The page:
Scarcely a day goes by in Boston’s technology sector without a promising company raising what in most businesses would be a monumental sum. Tens and sometimes hundreds of millions fly around with scarcely an eyebrow raised.
But the announcement Wednesday that eight-year-old Cambridge Mobile Telematics had taken in a half-billion dollars in venture investment shows that there are still some cash infusions big enough to astonish.
The 70-person firm, which uses data from smartphones and other electronics to measure how drivers behave, had reported raising just $2.5 million since its founders spun their research out of MIT in 2010.
The SoftBank Vision Fund plunked down $500 million for a minority stake in the firm, betting that the company’s technology can help remake the insurance industry by providing more accurate data about how people operate their vehicles, and encouraging safer driving.
The deal, subject to regulatory approval, is one of the largest venture investments in Boston’s history. It’s life-changing money, and it immediately raises the low-profile firm into the upper echelon of tech startups nationwide.
But don’t expect any gloating from cofounder Hari Balakrishnan.
“We’re just getting started,” he repeated, in near-Belichickian fashion, in an interview. It’s a slogan that the company printed on T-shirts to distribute to its staff.
“We’ve always believed in it. It’s really nice to have other people back us, but we have a significant responsibility,” said Balakrishnan, who along with his role as CMT’s chairman and chief technology officer is a professor at MIT.
The company has so far focused on helping insurance companies gather data from drivers’ mobile devices to measure their risk of accidents. Insurers can share this data with drivers, and offer incentives to encourage safer driving habits. The company says it has millions of users through partnerships with companies such as State Farm and Liberty Mutual, and it runs several programs to help companies collect more detailed driving data for deals on insurance.
The firm drew some local attention in 2016, when it partnered with the city to find the safest driver in Boston. The initiative also penalized players for speeding and handling their phones while driving, and offered more than $9,000 in prizes.
The massive new investment indicates that the company will soon be much better known. Venture rounds of this size are rare.
The largest in Boston history was a $600 million investment in the drugmaker Intarcia Therapeutics last year. But venture investments in technology companies tend to be smaller, according to the data provider PitchBook.
The biggest investments outside the drug and biotech sectors were a 2012 round in GreatPoint Energy for $420 million and a $300 million infusion for the daily fantasy sports company DraftKings in 2015, according to a September analysis by PitchBook.
That kind of money is no big deal for SoftBank, a Japanese conglomerate. The company’s Vision Fund, composed of money from sovereign wealth funds of nations, including Saudi Arabia, has an unprecedented $100 billion to spread around, a sum that dwarfs other firms’ investment funds. The largest venture funds in Boston tend to be just over $1 billion.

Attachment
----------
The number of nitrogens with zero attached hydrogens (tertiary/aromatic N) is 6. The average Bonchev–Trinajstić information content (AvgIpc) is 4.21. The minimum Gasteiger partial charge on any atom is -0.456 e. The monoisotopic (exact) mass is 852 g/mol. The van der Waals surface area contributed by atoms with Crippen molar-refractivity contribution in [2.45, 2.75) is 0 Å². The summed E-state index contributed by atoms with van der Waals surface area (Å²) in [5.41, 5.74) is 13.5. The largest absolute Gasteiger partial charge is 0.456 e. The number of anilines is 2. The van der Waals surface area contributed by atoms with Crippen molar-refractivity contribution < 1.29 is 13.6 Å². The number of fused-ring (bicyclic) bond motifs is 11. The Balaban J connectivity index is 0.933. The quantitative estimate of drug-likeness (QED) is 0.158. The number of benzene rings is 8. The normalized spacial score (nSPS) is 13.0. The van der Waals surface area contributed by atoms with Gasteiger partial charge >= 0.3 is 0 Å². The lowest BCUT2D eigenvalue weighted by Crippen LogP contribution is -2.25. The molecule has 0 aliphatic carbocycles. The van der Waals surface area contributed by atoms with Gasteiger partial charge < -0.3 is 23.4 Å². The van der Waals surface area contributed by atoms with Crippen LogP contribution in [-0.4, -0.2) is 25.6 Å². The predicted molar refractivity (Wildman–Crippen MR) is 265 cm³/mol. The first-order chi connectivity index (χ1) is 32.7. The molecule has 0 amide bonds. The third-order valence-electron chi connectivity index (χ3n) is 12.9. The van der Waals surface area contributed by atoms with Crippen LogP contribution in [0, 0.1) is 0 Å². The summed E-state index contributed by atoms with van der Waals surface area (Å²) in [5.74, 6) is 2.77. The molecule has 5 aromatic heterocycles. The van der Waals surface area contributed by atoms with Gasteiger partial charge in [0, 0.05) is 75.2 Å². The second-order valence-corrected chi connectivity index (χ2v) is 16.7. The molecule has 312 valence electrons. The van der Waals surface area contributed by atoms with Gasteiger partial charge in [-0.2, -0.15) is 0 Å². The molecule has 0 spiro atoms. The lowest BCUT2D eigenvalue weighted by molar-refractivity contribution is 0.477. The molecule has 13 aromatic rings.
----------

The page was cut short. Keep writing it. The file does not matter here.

Michael Greeley, general partner at Flare Capital Partners in Boston, said the scale of the fund gives SoftBank the ability to annoint winners in a field in a way that few other players could.
“When they make a bet in a certain subsector, they completely freeze out all of the other emerging startups,” he said. Greeley said companies with Vision Fund resources have an advantage for hiring top talent, and attracting new business.
“It’s pretty daunting to go compete against that,” he said.
But the opportunities in the telematics arena are huge. Insurers still have relatively few details about individuals to make good decisions about whom to cover and how much to charge.
Ginnie Gardiner, a lecturer in finance at the University of Massachusetts Amherst, said real-time, specific data will make it easier for companies to get an accurate picture for how likely a driver is to cost them money.
The question, she said, is whether drivers will be willing to give up details about their travel and driving at a large enough scale to provide helpful data.
“I sense from the younger generation that they don’t care. In some ways privacy does not matter as much as it used to,” she said. “It may be that they’re already acculturated to having all of this data out there. It’s going to be interesting to see.”
Balakrishnan said the company does not sell data to advertisers.
In coming years, he said, CMT hopes to help insurers figure out how to write policies for self-driving cars. The sensors used to power those vehicles can also work with the company’s platforms, he said.
But for now, he said, his main goal is the same as it was when he started in 2004 on the work that would lead to the formation of the company: To help prevent accidents.
“It was fairly clear before iPhones and Androids that people were using their phones while driving,” he said. “Right now what drives us is this idea that you can actually use the phones to make people safer drivers.”
Andy Rosen can be reached at email@example.com.